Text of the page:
Ambulatory follow-up among publicly insured children discharged from the emergency department

Sriram Ramgopal*, Jonathan Rodean, Elizabeth R. Alpern, Matt Hall, Pradip P. Chaudhari, Jennifer R. Marin, Samir S. Shah, Stephen B. Freedman, Mohamed Eltorki, Oluwakemi Badaki-Makun, Daniel J. Shapiro, Tara Rhine, Rustin B. Morse, Mark I. Neuman

*Corresponding author for this work

Research output: Contribution to journalArticlepeer-review

1 Scopus citations

Abstract

Background: While children discharged from the emergency department (ED) are frequently advised to follow up with ambulatory care providers, the extent to which this occurs is unknown. We sought to characterize the proportion of publicly insured children who have an ambulatory visit following ED discharge, identify factors associated with ambulatory follow-up, and evaluate the association of ambulatory follow-up with subsequent hospital-based health care utilization. Methods: We performed a cross-sectional study of pediatric (<18 years) encounters during 2019 included in the IBM Watson Medicaid MarketScan claims database from seven U.S. states. Our primary outcome was an ambulatory follow-up visit within 7 days of ED discharge. Secondary outcomes were 7-day ED return visits and hospitalizations. Logistic regression and Cox proportional hazards were used for multivariable modeling. Results: We included 1,408,406 index ED encounters (median age 5 years, IQR 2–10 years), for which a 7-day ambulatory visit occurred in 280,602 (19.9%). Conditions with the highest proportion of 7-day ambulatory follow-up included seizures (36.4%); allergic, immunologic, and rheumatologic diseases (24.6%); other gastrointestinal diseases (24.5%); and fever (24.1%). Ambulatory follow-up was associated with younger age, Hispanic ethnicity, weekend ED discharge, ambulatory encounters prior to the ED visit, and diagnostic testing performed during the ED encounter. Ambulatory follow-up was inversely associated with Black race and ambulatory care–sensitive or complex chronic conditions. In Cox models, ambulatory follow-up was associated with a higher hazard ratio (HR) of subsequent ED return (HR range 1.32–1.65) visit and hospitalization (HR range 3.10–4.03). Conclusions: One-fifth of children discharged from the ED have an ambulatory visit within 7 days, which varied by patient characteristics and diagnoses. Children with ambulatory follow-up have a greater subsequent health care utilization, including subsequent ED visit and/or hospitalization. These findings identify the need to further research the role and costs associated with routine post-ED visit follow-up.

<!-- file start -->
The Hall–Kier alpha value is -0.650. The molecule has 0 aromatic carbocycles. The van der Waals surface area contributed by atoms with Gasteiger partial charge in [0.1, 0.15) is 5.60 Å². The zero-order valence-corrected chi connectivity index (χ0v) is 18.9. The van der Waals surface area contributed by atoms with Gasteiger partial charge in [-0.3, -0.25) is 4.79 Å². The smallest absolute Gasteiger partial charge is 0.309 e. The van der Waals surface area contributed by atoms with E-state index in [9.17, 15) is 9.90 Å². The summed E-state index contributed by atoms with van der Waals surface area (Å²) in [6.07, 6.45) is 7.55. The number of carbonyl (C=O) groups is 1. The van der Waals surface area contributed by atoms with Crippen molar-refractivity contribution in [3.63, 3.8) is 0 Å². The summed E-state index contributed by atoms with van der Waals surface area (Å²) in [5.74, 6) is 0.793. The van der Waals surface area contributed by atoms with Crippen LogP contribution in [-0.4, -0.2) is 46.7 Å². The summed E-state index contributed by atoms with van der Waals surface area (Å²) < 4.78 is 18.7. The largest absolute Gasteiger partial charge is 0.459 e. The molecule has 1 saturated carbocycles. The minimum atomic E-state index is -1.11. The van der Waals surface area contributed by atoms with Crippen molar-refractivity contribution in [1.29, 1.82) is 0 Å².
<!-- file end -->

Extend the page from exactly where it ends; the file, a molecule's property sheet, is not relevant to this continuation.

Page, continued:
Original languageEnglish (US)
Pages (from-to)721-730
Number of pages10
JournalAcademic Emergency Medicine
Volume30
Issue number7
DOIs
StatePublished - Jul 2023

ASJC Scopus subject areas

  • Emergency Medicine

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